August 30, 2015 § 1 Comment
I wanted to write briefly about a troubling phenomenon on the local scene, namely, the recent loss of several milongas and practicas. In the past eight months, or so, we have seen the closure of three milongas—RoKo, KoLonga, and Milonga Loca—and two practicas—Racing Club and Rawson. Another new and much smaller milonga, Lo de Renée, opened for a few weeks and then closed after the building housing the milonga was sold.
Of these, RoKo (organized by Robin Thomas and Ko Tanaka) was the largest—one of the largest in North America, I believe—and longest lived. KoLonga, organized by Ko Tanaka, made its debut in early 2015 but shut down for the summer in June. It was housed in a large space at the Hungarian Cultural Center on the Upper East Side. It was well liked by dancers and had the potential for considerable growth. Milonga Loca, a much smaller operation, was held in a restaurant on the Upper West Side. When the restaurant went out of business, the milonga went with it. Although there are plans to reopen both KoLonga and Milonga Loca in the fall, it remains to be seen whether this will actually happen.
Among the practicas, Racing Club, the oldest, lost a great deal of momentum when it had to vacate its home of many years at Dance Manhattan on West 19th Street. The practica was transferred to Stepping Out Studios, but it never seemed to catch on and attendance had been low ever since the transfer in early 2015. If it returns in the fall, things may improve. Rawson, a new, Saturday afternoon practica organized by Rebecca Shulman, which began life at Adelante Studios, had potential. But after a few months of operation and only fair attendance, it too closed “temporarily.”
There are several possible reasons for the closings.
- increased rent
- decreased attendance
- abandonment by the organizer
- loss of the physical premises
This being New York City, and Manhattan in particular, the continuous upward pressure on rental prices and rampant speculation have made it difficult for all artists and cultural institutions, not just milongas, to find and maintain viable space at a reasonable price. And given the economics of milongas, it’s not surprising that so many of them have had difficulty staying afloat.
Decreased attendance is another possibility and one that would obviously have a harmful effect on the economics of running a milonga—lower attendance being equivalent to reduced revenue and decreased profit (if any). If this were combined with an increase in rent, it would explain the recent closures. There were complaints of lower attendance at some of the larger venues that have closed (RoKo and KoLonga in particular) but no one has been keeping statistics. Presumably, the organizers have a record of weekly attendance figures but I have no idea if these have ever been compiled and analzyed. The more disturbing aspect of decreased attendance, however, is the possibility that the local tango community has shrunk in size over the past several years. This would mean fewer dancers spread among a greater number of milongas; and, when there are several events on a given evening, new milongas would be competing with existing venues for the same crowd. While New York does get a large number of tourists passing through on a regular basis, visitors alone cannot sustain a local community. The community itself will have to do two things to remain healthy: at the very least, maintain its current size, and grow through a process of organic development (by bringing new people into the community).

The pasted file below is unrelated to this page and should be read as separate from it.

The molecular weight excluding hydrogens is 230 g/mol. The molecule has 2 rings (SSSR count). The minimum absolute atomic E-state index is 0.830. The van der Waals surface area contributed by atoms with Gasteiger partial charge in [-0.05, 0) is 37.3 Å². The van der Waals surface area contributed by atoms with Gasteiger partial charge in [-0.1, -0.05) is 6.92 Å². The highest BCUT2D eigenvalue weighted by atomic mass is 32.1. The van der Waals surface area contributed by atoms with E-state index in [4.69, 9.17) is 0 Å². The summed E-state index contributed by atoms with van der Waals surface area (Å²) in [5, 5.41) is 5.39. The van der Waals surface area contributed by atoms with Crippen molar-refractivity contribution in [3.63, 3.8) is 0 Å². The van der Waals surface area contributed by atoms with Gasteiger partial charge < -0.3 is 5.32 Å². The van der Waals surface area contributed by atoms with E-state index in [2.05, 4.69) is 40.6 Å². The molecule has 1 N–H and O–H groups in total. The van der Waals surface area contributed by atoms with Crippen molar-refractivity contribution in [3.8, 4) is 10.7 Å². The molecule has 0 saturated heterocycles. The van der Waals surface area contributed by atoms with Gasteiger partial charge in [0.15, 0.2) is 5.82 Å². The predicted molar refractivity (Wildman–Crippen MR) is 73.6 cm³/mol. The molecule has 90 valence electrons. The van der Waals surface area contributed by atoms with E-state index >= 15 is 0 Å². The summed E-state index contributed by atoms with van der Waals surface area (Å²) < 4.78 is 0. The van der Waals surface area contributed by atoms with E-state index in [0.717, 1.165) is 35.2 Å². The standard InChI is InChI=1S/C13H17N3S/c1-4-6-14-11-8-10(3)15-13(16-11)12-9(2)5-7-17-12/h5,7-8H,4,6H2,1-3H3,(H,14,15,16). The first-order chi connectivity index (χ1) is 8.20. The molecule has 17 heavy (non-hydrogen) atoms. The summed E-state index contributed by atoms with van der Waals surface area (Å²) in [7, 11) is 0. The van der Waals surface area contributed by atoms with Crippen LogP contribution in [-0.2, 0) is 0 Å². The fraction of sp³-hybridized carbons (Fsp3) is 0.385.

Concerning abandonment, I’ve not heard of any milongas or practicas that have been abandoned by their organizers, at least none that were at least moderately successful. However, two that I know of have had to close because of the loss of the physical premises. Milonga Loca, run out of a Mexican restaurant on Amsterdam Avenue by Dragan Ranitovic, was well attended but had to shut down when the restaurant went out of business. Lo de Renée, started by Renée Rouger at a small venue on East 6th Street in the East Village, opened for several weeks but was also forced to close when the building was sold by the owner. Hopefully, the milongas and practicas slated to reopen in the fall, will do just that. Maybe everyone will be back from vacation by then.
Update — Well, some good news . . . as of September it looks like both the Racing Club and Rawson practicas are open again. So, they haven’t gone away, they were just on summer vacation.
Second Update — Looks like I spoke to soon. After a brief reappearance, as of October, Racing Club has closed again. Perhaps it will rise, phoenix-like, from the ashes at some future date, but for now it’s over. However, KoLonga is back at its usual spot.